Anonymous said...

I'm sorry for the sudden loss of your friend,its hard to loos someone close,and its even harder when it's so so suden being left with some unsaid things you may have said if you only could.
It was nice what your friend did encouraging you to talk to his Neshama giving you the chance for some kind of a closure which sims like you have found as you are saying:
"It's easier a month later. It’s easier, less raw, all the time. What remains is my joy and gratitude at having known Moshe. Also, strangely, so much peace in the simple acceptance that he is gone now".
I join the wish foe his Iloy Neshama : "may the soul of Moshe Yeshayahu ben Yehuda Heschel ascend higher and higher-amen!

PM said...

Hey Chaya, Glad to discover your blog - particularly today and this week and on this topic. Also, digesting a friend's death, just in time for TishaB'Av ... still raw for me now, but wanted to let you know your writing was "heard" and deeply appreciated.
Thanks sista, keep em comin ...

pam opper said...

It takes guts to move across the universe and begin a new, lovely life. What a profound observation that missing someone after they are gone affirms the fact that they were never alone, no matter how lonely life could be at times. I believe he is smiling down on you, my sweet daughter who is such a good friend. I believe he is finally being chosen for his Israel's got talent debut, and that he is chosen as the best of what any one can be, themselves. Moshe.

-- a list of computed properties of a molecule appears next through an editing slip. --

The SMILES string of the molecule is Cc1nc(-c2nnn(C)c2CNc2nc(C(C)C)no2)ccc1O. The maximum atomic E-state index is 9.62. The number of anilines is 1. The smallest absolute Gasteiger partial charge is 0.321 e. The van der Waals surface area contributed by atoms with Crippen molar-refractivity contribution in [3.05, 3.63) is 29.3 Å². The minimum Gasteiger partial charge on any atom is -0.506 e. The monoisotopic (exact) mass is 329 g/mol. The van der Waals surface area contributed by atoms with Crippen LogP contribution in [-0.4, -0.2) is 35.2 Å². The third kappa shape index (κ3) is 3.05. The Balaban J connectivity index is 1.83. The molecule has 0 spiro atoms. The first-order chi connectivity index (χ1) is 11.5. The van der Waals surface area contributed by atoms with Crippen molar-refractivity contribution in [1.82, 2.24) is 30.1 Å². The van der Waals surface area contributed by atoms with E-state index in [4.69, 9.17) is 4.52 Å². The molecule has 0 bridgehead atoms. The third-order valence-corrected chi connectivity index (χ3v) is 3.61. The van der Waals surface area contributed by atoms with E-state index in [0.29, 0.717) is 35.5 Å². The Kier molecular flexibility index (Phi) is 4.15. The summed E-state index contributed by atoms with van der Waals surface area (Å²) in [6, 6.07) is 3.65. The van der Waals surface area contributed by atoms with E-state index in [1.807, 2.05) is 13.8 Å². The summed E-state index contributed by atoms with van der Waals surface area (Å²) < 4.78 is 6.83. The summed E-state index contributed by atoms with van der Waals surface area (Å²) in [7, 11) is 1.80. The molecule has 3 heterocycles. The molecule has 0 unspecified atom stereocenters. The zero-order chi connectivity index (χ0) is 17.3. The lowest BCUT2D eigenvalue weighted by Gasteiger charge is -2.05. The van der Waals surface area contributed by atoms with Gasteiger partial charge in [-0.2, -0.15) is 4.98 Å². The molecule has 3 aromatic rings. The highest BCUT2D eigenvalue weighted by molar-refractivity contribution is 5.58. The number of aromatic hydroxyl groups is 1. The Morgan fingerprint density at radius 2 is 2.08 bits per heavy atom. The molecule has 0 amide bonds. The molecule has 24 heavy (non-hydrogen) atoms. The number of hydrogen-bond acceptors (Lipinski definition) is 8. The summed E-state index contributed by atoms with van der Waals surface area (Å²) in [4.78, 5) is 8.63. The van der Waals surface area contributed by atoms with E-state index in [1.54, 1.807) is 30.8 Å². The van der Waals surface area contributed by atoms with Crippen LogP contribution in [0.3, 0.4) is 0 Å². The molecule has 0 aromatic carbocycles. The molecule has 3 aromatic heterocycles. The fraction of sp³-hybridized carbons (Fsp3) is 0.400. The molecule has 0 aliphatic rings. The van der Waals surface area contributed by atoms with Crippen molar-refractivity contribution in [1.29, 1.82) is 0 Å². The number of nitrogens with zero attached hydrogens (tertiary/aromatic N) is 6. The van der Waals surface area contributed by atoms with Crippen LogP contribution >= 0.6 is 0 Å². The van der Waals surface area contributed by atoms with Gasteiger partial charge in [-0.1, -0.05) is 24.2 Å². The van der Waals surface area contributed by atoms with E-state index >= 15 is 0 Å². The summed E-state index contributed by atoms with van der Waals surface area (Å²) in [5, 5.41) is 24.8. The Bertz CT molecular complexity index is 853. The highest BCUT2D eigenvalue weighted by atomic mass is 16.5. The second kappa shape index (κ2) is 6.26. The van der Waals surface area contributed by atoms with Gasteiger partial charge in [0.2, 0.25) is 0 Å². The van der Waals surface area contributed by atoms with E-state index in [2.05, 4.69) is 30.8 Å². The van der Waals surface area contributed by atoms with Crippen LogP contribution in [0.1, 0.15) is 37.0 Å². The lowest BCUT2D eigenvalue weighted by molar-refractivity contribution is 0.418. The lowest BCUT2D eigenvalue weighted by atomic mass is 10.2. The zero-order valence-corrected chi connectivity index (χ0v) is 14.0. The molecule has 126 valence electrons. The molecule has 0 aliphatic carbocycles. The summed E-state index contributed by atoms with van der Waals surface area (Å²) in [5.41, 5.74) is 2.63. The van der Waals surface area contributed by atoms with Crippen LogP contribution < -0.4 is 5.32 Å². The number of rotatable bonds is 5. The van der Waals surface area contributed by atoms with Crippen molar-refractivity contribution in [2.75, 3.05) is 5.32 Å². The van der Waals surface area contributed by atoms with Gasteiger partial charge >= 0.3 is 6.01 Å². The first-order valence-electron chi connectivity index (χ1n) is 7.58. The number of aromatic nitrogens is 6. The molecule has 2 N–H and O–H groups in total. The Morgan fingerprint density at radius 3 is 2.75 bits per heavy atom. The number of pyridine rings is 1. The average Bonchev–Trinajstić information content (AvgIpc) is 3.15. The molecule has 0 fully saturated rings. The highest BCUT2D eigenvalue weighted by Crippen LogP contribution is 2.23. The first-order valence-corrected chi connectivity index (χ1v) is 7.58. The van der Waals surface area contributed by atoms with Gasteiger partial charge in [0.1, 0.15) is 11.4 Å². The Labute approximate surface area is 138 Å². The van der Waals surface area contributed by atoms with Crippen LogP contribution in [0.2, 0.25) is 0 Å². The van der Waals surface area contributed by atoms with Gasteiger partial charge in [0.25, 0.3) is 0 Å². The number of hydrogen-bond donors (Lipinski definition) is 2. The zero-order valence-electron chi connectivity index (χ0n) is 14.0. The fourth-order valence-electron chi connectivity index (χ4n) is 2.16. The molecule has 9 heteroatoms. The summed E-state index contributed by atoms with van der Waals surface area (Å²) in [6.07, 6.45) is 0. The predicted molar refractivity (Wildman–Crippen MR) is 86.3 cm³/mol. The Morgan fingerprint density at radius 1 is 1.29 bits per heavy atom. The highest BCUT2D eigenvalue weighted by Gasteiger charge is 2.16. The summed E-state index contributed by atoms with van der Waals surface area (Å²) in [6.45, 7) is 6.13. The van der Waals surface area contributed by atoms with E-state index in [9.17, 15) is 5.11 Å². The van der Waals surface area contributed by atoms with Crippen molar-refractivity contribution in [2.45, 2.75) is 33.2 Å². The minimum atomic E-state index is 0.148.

Chaya said...

Thanks, Mom. It was my friend Laura who said that, and I was really comforted by that thought.

Chaya said...

PM, welcome. I'm sorry about your friend. Hugs to you.

Chaya said...

CG, I'm so glad his book are going to your school. I didn't realize his apartment was still being dealt with--we should talk about that offline.

ESH Man said...

That was super moving. Thanks for sharing something so personal.

(We don't know each other, but I'm friends with Faitha.)

Chaya said...

Thanks, Jai. I appreciate it.

Anonymous said...

Hi Chaya
I"m reading this on Tisha B'Av and it is so spot on. A lovely tribute to Moshe A"H.

Chaya said...

Thanks, tzirelchana. It was good to be together at the funeral. Have an easy fast.

rutimizrachi said...

Just discovered you, thanks to Haveil Havalim and our mutual friend, Ima2seven. So now I'm reading some of your older stuff -- this one after just burying a friend, a"h.

You don't mention -- though I know that you know -- that we don't just live until we die. I look forward to seeing Nama again, the complete and whole and perfect Nama. I know you will see your friend Moshe again, too. And he will be able to tell you, in person (whatever that looks like then), how much he appreciated your undying love for him, and your tender words. ALL the words you wanted to say.